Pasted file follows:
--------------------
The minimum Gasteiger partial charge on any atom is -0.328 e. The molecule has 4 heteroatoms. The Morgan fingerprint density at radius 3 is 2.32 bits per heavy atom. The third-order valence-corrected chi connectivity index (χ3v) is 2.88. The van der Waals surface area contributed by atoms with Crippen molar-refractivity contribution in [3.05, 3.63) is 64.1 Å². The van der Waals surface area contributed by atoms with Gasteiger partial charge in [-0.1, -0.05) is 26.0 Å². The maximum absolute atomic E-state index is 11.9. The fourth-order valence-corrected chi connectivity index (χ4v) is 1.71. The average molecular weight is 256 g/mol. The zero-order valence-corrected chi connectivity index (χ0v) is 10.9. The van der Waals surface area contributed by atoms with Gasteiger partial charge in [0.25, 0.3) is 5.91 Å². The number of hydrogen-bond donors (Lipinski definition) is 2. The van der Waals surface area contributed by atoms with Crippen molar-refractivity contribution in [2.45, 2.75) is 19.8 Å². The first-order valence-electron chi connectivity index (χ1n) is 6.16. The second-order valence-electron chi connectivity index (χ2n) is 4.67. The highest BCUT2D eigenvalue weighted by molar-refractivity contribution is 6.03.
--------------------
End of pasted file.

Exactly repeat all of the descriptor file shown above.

The minimum Gasteiger partial charge on any atom is -0.328 e. The molecule has 4 heteroatoms. The Morgan fingerprint density at radius 3 is 2.32 bits per heavy atom. The third-order valence-corrected chi connectivity index (χ3v) is 2.88. The van der Waals surface area contributed by atoms with Crippen molar-refractivity contribution in [3.05, 3.63) is 64.1 Å². The van der Waals surface area contributed by atoms with Gasteiger partial charge in [-0.1, -0.05) is 26.0 Å². The maximum absolute atomic E-state index is 11.9. The fourth-order valence-corrected chi connectivity index (χ4v) is 1.71. The average molecular weight is 256 g/mol. The zero-order valence-corrected chi connectivity index (χ0v) is 10.9. The van der Waals surface area contributed by atoms with Gasteiger partial charge in [0.25, 0.3) is 5.91 Å². The number of hydrogen-bond donors (Lipinski definition) is 2. The van der Waals surface area contributed by atoms with Crippen molar-refractivity contribution in [2.45, 2.75) is 19.8 Å². The first-order valence-electron chi connectivity index (χ1n) is 6.16. The second-order valence-electron chi connectivity index (χ2n) is 4.67. The highest BCUT2D eigenvalue weighted by molar-refractivity contribution is 6.03.